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Infant Aphakia Treatment Study (IATS) (IATS)

This study has been completed.
National Eye Institute (NEI)
Alcon Research
Bausch & Lomb Incorporated
Eye Care and Cure
Information provided by (Responsible Party):
Scott R Lambert, MD, Emory University Identifier:
First received: September 13, 2005
Last updated: July 27, 2016
Last verified: July 2016
The primary purpose is to determine whether infants with a unilateral congenital cataract are more likely to develop better vision following cataract extraction surgery if they undergo primary implantation of an intraocular lens or if they are treated primarily with a contact lens. In addition, the study will compare the occurrence of postoperative complications and the degree of parental stress between the two treatments.

Condition Intervention Phase
Congenital Cataract
Device: hyperopic correction of infant surgical aphakia with Contact Lens
Device: primary implantation of aphakic intraocular lens
Phase 3

Study Type: Interventional
Study Design: Allocation: Randomized
Intervention Model: Parallel Assignment
Masking: Open Label
Primary Purpose: Treatment
Official Title: Infant Aphakia Treatment Study (IATS)

Resource links provided by NLM:

Further study details as provided by Emory University:

Primary Outcome Measures:
  • Visual Acuity [ Time Frame: Phase 1 - Age 12 months ]
    Visual acuity was measured by standard objective testing procedures at 12 months of age. Monocular grating acuity was assessed by the traveling examiner with the Teller Acuity Cards. This test uses cards with black-on-white lines of varying widths and a set distance apart in a square with fixed dimensions, so the thinner the lines, the more there will be on any given card (cycles/cm). The ability to see thinner lines indicates better vision. The cards with lines are presented simultaneously with a gray card and the child's visual attention is noted. It is presumed that the child will preferentially look at the card with the stripes as it is more interesting. When the lines are too thin and close together so as to be indistinguishable from the gray card, no preferential looking will be noted. The card with the thinnest lines that the child will look at is recorded as the best visual acuity in logMAR units.

  • Visual Acuity - Subjective Assessment at Age 4.5 Years. [ Time Frame: Phase 2 - Age 4.5 Years ]
    Visual acuity estimates were standardized by using the Electronic Visual Acuity Tester (EVAT) at each clinical site. The IATS patients were tested at 4.5 years of age allowing the use of the HOTV recognition acuity test. The Amblyopia Treatment Study protocol for presentation and determination of best corrected visual acuity was followed. Monocular visual acuity was evaluated using single letter optotypes with surround bars presented on the EVAT. The staircase procedure of the ATS projects was followed as this has documented success and reliability with this age group. In order to familiarize the subjects with the HOTV matching test, this test was introduced at the 4.0 year visit and the 4.25 year visit by experienced site personnel.

Secondary Outcome Measures:
  • Percent of Patients With 1 or More Intraoperative Complications at Cataract Surgery [ Time Frame: Cataract surgery immediately after enrollment ]
  • Percent of Patients With 1 or More Adverse Events [ Time Frame: Study enrollment to age 5 years ]
  • Parenting Stress [ Time Frame: Phase 1 - 3 months post surgery ]
    The PSI is a 120-item validated self-report measure of parenting stress. PSI is a continuous scale measuring stress with a range of 131 (low stress) to 320 (high stress); the average person's stress scores are between 188 and 252.

  • Adherence to Occlusion Therapy [ Time Frame: Phase 1 - 12 months follow-up ]
    Parental report of the number of hours children wore an patch to occlude the fellow eye.

  • Parenting Stress [ Time Frame: Phase 1 - Age 12 Months ]
    The PSI is a 120-item validated self-report measure of parenting stress. PSI is a continuous scale measuring stress with a range of 131 (low stress) to 320 (high stress); the average person's stress scores are between 188 and 252

Enrollment: 114
Study Start Date: December 2004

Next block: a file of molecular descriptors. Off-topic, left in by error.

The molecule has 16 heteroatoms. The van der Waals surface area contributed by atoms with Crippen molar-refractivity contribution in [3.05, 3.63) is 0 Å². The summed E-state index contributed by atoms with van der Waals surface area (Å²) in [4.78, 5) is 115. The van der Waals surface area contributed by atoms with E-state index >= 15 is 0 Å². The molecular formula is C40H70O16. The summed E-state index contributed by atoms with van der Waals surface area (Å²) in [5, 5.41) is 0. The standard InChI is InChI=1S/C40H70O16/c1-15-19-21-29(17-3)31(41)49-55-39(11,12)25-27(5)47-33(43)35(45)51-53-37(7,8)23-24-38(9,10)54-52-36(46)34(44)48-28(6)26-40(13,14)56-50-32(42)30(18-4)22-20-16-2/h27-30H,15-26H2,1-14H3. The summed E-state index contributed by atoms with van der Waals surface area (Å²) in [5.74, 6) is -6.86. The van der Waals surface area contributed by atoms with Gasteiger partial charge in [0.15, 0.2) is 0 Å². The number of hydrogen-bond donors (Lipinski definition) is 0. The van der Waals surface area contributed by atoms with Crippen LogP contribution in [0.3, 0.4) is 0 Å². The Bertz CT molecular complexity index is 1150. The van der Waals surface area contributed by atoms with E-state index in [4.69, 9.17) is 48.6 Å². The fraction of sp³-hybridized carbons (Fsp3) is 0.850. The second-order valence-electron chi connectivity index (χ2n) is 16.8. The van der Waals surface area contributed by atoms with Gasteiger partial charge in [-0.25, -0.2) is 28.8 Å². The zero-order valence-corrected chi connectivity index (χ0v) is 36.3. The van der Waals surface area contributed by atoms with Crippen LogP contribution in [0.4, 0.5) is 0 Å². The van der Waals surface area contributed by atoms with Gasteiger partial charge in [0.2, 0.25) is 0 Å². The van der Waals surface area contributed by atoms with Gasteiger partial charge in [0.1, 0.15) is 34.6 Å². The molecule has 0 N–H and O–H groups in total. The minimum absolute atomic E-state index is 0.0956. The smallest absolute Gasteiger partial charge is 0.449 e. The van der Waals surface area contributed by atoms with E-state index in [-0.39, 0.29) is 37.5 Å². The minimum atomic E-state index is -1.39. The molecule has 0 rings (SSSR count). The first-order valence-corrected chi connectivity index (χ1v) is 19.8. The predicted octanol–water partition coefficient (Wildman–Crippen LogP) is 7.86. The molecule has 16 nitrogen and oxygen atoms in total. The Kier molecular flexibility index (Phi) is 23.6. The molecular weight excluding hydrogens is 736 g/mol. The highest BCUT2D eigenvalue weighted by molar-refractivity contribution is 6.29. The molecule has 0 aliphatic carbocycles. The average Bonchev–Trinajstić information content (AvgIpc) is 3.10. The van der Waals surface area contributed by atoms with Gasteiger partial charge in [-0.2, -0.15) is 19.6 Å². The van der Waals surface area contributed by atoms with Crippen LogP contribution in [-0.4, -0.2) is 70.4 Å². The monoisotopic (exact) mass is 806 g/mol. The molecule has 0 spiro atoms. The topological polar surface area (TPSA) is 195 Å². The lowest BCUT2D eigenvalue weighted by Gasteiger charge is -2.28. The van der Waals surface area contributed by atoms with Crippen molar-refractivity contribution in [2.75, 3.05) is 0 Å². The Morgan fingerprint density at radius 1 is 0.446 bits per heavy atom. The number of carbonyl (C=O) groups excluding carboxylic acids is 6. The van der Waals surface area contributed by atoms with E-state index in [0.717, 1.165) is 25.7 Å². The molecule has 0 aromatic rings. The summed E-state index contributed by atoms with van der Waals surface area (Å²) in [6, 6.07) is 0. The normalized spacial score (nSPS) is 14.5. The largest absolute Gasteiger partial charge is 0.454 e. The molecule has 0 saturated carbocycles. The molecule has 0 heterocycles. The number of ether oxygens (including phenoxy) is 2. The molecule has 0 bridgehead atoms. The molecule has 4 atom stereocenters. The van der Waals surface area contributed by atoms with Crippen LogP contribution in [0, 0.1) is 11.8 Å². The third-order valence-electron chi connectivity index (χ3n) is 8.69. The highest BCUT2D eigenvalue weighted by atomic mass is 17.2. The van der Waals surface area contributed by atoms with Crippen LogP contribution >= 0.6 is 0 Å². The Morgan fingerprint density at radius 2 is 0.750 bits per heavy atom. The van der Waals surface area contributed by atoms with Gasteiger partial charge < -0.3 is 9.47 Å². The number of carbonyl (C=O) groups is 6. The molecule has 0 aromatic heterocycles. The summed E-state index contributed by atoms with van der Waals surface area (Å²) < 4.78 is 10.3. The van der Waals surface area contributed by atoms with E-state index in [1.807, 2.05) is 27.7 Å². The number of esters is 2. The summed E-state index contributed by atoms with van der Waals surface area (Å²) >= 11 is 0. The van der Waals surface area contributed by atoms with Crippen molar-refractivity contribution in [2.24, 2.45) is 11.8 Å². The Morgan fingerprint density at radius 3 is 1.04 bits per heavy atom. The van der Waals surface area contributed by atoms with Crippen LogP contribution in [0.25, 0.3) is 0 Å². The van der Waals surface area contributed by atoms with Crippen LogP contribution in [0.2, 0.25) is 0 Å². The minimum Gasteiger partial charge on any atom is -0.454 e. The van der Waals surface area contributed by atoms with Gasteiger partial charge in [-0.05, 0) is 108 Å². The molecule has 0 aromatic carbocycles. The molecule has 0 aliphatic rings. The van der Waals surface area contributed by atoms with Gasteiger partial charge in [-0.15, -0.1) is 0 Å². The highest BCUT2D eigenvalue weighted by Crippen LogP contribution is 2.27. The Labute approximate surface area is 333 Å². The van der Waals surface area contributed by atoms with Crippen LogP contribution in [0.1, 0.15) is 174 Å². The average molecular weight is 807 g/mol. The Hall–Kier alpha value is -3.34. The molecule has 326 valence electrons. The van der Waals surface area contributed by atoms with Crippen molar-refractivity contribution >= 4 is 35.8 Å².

Study Completion Date: November 2013
Primary Completion Date: November 2013 (Final data collection date for primary outcome measure)
Arms Assigned Interventions
Active Comparator: aphakic contact lens

optical correction of infant aphakia with aphakic Contact lens

INTERVENTION: use of an external contact lens (CL) to correct the large hyperopic refractive error produced by surgically extracting the natural cataractous lens. As the eye grows, the refractive error changes and the power of the CL can be changed accordingly.

Device: hyperopic correction of infant surgical aphakia with Contact Lens
optical correction of infant surgical aphakia with Contact lens
Other Names:
  • Silsoft aphakic contact lens
  • rigid gas permeable contact lens
Experimental: aphakic intraocular lens

optical correction of infant aphakia with aphakic Intraocular Lens

INTERVENTION: At the time of surgery to remove the cataractous natural lens, an intraocular lens was implanted to correct the large hyperopic refractive error induced by the cataract surgery.

Device: primary implantation of aphakic intraocular lens
optical correction of surgical aphakia with intraocular lens
Other Names:
  • Alcon SA60AT
  • Alcon MA60AC

Detailed Description:

Intraocular lenses are now a commonly accepted treatment for cataracts in older children and are used increasingly in younger children and infants. Intraocular lenses are superior to contact lenses in that they more closely replicate the optics of the crystalline lens, do not require daily ongoing care, and ensure at least a partial optical correction at all times. The simplicity and improved visual outcome of an intraocular lens correction may make caring for a child with a unilateral congenital cataract less stressful for parents. However, contact lenses remain the accepted treatment for children under 1 year of age due to concerns about the long-term safety of intraocular lenses and the potential for a large myopic shift developing in these eyes as they grow. Contact lenses provide excellent visual results in infants treated for bilateral congenital cataracts; however, two-thirds of infants treated with contact lenses for unilateral congenital cataracts remain legally blind in their aphakic eye. These poor visual outcomes are usually ascribed to competition from the sound eye and poor compliance with patching and contact lens wear regimens. Data from our pilot study and the literature suggest that superior visual results can be obtained if an intraocular lens is used to correct unilateral aphakia during infancy, but these eyes will experience more complications. Intraocular lenses will be increasingly implanted in infants regardless of whether or not we perform this trial. By performing this clinical trial, we can determine if the higher rate of complications with intraocular lenses is offset by improved visual outcome and decreased parenting stress.